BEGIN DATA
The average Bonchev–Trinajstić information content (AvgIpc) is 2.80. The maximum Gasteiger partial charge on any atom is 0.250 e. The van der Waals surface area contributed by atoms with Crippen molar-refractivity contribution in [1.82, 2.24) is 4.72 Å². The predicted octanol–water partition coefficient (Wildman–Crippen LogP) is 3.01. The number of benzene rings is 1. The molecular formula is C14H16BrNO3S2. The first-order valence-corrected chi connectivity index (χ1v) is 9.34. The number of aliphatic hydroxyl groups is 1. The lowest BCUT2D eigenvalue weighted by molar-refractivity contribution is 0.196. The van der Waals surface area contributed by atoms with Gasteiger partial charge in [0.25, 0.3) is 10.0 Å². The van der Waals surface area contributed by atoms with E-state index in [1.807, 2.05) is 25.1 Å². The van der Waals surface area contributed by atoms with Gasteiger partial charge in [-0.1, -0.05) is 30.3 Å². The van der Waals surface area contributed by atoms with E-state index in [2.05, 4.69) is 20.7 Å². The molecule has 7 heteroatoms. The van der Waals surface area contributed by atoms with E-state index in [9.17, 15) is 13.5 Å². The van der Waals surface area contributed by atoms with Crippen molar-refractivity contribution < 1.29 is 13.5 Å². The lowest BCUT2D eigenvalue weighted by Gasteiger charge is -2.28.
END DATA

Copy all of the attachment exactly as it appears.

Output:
The average Bonchev–Trinajstić information content (AvgIpc) is 2.80. The maximum Gasteiger partial charge on any atom is 0.250 e. The van der Waals surface area contributed by atoms with Crippen molar-refractivity contribution in [1.82, 2.24) is 4.72 Å². The predicted octanol–water partition coefficient (Wildman–Crippen LogP) is 3.01. The number of benzene rings is 1. The molecular formula is C14H16BrNO3S2. The first-order valence-corrected chi connectivity index (χ1v) is 9.34. The number of aliphatic hydroxyl groups is 1. The lowest BCUT2D eigenvalue weighted by molar-refractivity contribution is 0.196. The van der Waals surface area contributed by atoms with Gasteiger partial charge in [0.25, 0.3) is 10.0 Å². The van der Waals surface area contributed by atoms with E-state index in [1.807, 2.05) is 25.1 Å². The van der Waals surface area contributed by atoms with Gasteiger partial charge in [-0.1, -0.05) is 30.3 Å². The van der Waals surface area contributed by atoms with E-state index in [2.05, 4.69) is 20.7 Å². The molecule has 7 heteroatoms. The van der Waals surface area contributed by atoms with E-state index in [9.17, 15) is 13.5 Å². The van der Waals surface area contributed by atoms with Crippen molar-refractivity contribution < 1.29 is 13.5 Å². The lowest BCUT2D eigenvalue weighted by Gasteiger charge is -2.28.